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- December 18, 2013 at 10:08 pm #4192085
“Judgment comes from experience, and great judgment comes from bad experience.” Bob Packwood
As we develope the ability to put our past difficulties, performances and biasis into perspective, we begin to understand that we hold in our hands a valuable tool for survival. Although our past brought us to the state where we felt helpless and useless and created harm and chaos in our lives and those of others; although it seemed to push us to the point of no return, the opposite is true.
Slowly we are beginning to understand that every mistep in our lives was part of the dynamic which led us to our present state of recovery.
With the blueprint of all past errors clearly defined, we can work Step Ten with confidence. We can see that had we not committed every one of those past actions that led to our cry for help, we would not have been desperate or needly enough to reach out.
We recognize that it was our finer instincts that took over in our struggle for survival and made us willing to humble ourselves enough to seek help. We could not have reached that point without experiencing every negative moment that marked the progression of our disease. Therefore, we now need to look at all those unkind, unhealthy, unproductive, antisocial actions as milestones that were necessary to bring us to our present state of recovery.
Today’s Step: Remembering my past mistakes helps me avoid today’s pitfalls.
Step by Step. Muriel ZinkDecember 19, 2013 at 9:40 am #4192090
“It is no easy thing for a principle to become a man’s own unless each day he maintain it and work it out in his life.” Epictetus
Our physician friend has a wonderful way to describe the phenomenon of releasing regrets of our past performances. He uses an analogy of the Eiffel Tower. Like the Towe, our lives would have toppled if anything had been taken away or added in the construction phase. It took every bit of material, assembled in precisely the right pattern, to create the Tower and to bring us to the point where we found ourselves ready to seek and accept help.
When we think of the architect who designed tht incredible edifice, we can remeber our own architect—our Higher Power—who has brought us to the threshold of a new and productive existence.
Unlike the Eiffel Tower, though, we’re not a finished product. We accept the fact that we are truly the sum of our past experience. But, we also know that we will be changing as new and positive experiences happen to us in our continuing recovery program.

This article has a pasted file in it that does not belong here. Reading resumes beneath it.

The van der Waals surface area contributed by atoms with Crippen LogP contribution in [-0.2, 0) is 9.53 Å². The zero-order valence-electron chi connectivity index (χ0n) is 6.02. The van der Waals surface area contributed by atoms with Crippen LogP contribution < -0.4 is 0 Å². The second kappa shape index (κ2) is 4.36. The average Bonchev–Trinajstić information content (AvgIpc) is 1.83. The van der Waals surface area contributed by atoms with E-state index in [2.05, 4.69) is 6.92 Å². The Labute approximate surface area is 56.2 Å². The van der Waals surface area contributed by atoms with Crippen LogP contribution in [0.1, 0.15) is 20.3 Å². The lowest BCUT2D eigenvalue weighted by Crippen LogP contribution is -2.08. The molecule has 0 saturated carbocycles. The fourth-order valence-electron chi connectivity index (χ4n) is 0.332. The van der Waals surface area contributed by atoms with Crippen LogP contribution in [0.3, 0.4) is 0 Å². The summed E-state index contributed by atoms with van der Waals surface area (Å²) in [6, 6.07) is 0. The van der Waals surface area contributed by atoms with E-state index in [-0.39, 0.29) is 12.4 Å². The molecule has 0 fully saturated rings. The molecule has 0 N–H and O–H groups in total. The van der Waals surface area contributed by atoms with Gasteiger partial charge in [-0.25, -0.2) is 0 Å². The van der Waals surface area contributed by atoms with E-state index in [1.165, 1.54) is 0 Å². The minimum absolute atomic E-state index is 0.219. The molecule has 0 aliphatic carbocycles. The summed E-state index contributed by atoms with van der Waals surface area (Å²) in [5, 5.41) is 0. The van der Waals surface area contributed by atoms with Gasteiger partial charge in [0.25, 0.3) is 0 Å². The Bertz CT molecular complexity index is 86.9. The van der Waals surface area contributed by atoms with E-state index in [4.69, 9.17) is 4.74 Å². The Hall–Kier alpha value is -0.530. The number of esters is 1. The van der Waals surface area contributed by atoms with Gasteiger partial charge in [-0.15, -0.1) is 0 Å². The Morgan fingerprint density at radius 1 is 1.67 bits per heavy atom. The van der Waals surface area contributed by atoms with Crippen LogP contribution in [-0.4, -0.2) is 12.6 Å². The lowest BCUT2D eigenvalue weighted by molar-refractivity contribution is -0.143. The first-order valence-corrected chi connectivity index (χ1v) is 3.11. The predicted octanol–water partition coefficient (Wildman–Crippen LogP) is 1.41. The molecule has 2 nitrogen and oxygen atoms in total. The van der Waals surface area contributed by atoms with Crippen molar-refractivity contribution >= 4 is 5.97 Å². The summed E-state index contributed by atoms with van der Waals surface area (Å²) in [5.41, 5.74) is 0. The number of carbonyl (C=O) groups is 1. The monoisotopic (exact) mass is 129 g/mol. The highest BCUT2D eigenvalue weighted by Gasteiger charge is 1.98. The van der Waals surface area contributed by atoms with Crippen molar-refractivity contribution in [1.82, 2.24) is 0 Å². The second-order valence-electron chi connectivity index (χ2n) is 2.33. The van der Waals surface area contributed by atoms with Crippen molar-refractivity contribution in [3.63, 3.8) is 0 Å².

It is useless to live in past regrets or be fearful of what tomorrow may bring. Our goal is to live in the now, extracting all its benefits to strengthen us in the days to come. With one eye on yesterday and one eye on tomorrow—as the saying goes—-we’ll be cockeyed today. By taking a daily inventory, we keep the focus on today and on our recovery.
Today’s Step: My daily inventory plants my feet firmly in the present.
Step by Step. Muriel ZinkDecember 21, 2013 at 10:35 am #4192092
Sackcloth and Ashes
“We have to learn to be our own best friends because we fall too easily into the trap of being our worst enemies.” Roderick Thorp
As recovering people, our self-images have taken such a beating that we sometimes wonder whether we’ll even feel totally O.K. about ourselves again. We tend to doubt that our feelings of usefulness and self-pity will ever go away.
We call this the “sackcloth and ashes” caper. Surely by now we’ve inventoried enough assets and strengths to know that we’re not only productive and useful, but also, with our newfound strength and resolve, no longer pitiful.
Recovery is victory. And victory does not produce feelings of worthlessness. On the contrary, there is a dawning realization that we’re now shaping a whole new existence for ourselves, an existence free of the nagging fear that we’re weak-willed and useless.
Not too many people have a second chance to do life right when they’ve failed. But we do. If we can see our recovery as a rebirth, we can discard the shell of the old entity and make a fresh new start. By continuing to take our personal inventory, our past mistakes become useful guideposts to keep us on the right track.
Today’s Step: A daily inventory is the foundation of my second chance at life.
Step by Step. Muriel Zink
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